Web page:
‘Samurai Shodown III ACA NEOGEO’ Review – The last, but is it the least? – TouchArcade

When SNK and Hamster started bringing the Arcade Archives line of NEOGEO ports to mobile platforms, it wasn’t particularly surprising to see the Samurai Shodown series represented among the initial salvo of titles. Historically, it has been one of SNK’s most popular IPs, second only to the king of fighters It is metal slug. With Samurai Shodown II ported by Dotemu a decade ago, SNK chose to open with Samurai Shodown IV. Gradually, it filled in the rest of the series. Samurai Shodown III ($3.99) is the latest mainline NEOGEO entry in the franchise to make the leap. Do you do justice to your brothers? Is there any compelling reason to pick it up if you took one of the others? Is Shaun really doing that thing where the opening paragraph of the review ends with a question?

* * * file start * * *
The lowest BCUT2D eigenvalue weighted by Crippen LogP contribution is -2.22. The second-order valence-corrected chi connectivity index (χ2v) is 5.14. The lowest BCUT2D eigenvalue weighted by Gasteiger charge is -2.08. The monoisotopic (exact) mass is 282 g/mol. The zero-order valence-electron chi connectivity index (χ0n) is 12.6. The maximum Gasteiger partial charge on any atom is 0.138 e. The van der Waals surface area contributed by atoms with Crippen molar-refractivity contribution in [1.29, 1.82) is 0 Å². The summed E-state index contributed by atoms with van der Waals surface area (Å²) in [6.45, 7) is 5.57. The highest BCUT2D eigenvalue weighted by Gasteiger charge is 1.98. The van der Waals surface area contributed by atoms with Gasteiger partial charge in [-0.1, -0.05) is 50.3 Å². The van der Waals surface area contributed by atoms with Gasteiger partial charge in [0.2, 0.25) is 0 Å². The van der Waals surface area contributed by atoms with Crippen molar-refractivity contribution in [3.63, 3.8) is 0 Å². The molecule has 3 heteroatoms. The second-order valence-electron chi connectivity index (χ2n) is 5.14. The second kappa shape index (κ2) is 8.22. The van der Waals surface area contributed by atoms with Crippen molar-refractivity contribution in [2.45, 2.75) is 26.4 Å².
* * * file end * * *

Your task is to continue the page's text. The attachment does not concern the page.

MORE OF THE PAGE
More or less, yes, and absolutely. I don’t like to leave issues unresolved for too long. When I wrote my review about Samurai Shodown IV ACA NEOGEOdid I mention that it’s rare to find someone who loves every entry on Samurai Shodown due to the games’ inconsistency in their mechanics and aesthetics. I think if you did a survey of the masses, you’d see a lot of people quoting Samurai Shodown II as your favorite, followed by an almost equal number of votes for 4 It is v special. As far as NEOGEO entries go, you’ll probably see the fewest people rooting for the original game and Samurai Shodown III.

However, I think if you were to ask these same people what second-favorite game in the series is, you would see a lot more support for Samurai Shodown III. It’s a strange game by the standards of the series, which its sequels set out to take a step back from. This oddity, however, is precisely what makes it stand out among its peers. Samurai Shodown III has many ideas. Some of them are good, some of them are bad, and some of them are good but poorly implemented. But have something for that. An enchanting flavor reminiscent of the tastes of Bushido’s Bladecutting the essence of samurai pop media. Samurai Shodown has always been characterized by how fast and brutal rounds can be, but Samurai Shodown III is perhaps the epitome of that ethos. It is entirely possible for matches to end in two or three strikes.